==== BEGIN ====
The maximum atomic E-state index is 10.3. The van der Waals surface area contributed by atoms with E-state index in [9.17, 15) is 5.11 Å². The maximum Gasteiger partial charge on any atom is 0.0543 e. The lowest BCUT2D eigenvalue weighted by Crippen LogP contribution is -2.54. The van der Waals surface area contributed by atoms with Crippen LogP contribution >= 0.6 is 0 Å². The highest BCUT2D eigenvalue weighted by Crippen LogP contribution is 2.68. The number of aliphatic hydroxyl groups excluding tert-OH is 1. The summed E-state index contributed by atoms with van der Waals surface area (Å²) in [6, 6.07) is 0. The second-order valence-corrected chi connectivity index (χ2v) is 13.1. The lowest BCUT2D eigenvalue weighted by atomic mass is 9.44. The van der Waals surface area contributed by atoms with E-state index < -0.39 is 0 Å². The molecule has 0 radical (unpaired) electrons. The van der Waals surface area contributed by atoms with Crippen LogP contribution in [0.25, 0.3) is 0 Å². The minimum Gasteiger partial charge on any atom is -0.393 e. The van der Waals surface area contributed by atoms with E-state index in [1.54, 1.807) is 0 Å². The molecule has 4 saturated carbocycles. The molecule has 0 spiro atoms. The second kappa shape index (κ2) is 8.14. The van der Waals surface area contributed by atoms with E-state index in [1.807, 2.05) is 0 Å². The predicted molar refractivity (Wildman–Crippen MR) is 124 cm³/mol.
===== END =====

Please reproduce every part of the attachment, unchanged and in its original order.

The maximum atomic E-state index is 10.3. The van der Waals surface area contributed by atoms with E-state index in [9.17, 15) is 5.11 Å². The maximum Gasteiger partial charge on any atom is 0.0543 e. The lowest BCUT2D eigenvalue weighted by Crippen LogP contribution is -2.54. The van der Waals surface area contributed by atoms with Crippen LogP contribution >= 0.6 is 0 Å². The highest BCUT2D eigenvalue weighted by Crippen LogP contribution is 2.68. The number of aliphatic hydroxyl groups excluding tert-OH is 1. The summed E-state index contributed by atoms with van der Waals surface area (Å²) in [6, 6.07) is 0. The second-order valence-corrected chi connectivity index (χ2v) is 13.1. The lowest BCUT2D eigenvalue weighted by atomic mass is 9.44. The van der Waals surface area contributed by atoms with E-state index < -0.39 is 0 Å². The molecule has 0 radical (unpaired) electrons. The van der Waals surface area contributed by atoms with Crippen LogP contribution in [0.25, 0.3) is 0 Å². The minimum Gasteiger partial charge on any atom is -0.393 e. The van der Waals surface area contributed by atoms with E-state index in [1.54, 1.807) is 0 Å². The molecule has 4 saturated carbocycles. The molecule has 0 spiro atoms. The second kappa shape index (κ2) is 8.14. The van der Waals surface area contributed by atoms with E-state index in [1.807, 2.05) is 0 Å². The predicted molar refractivity (Wildman–Crippen MR) is 124 cm³/mol.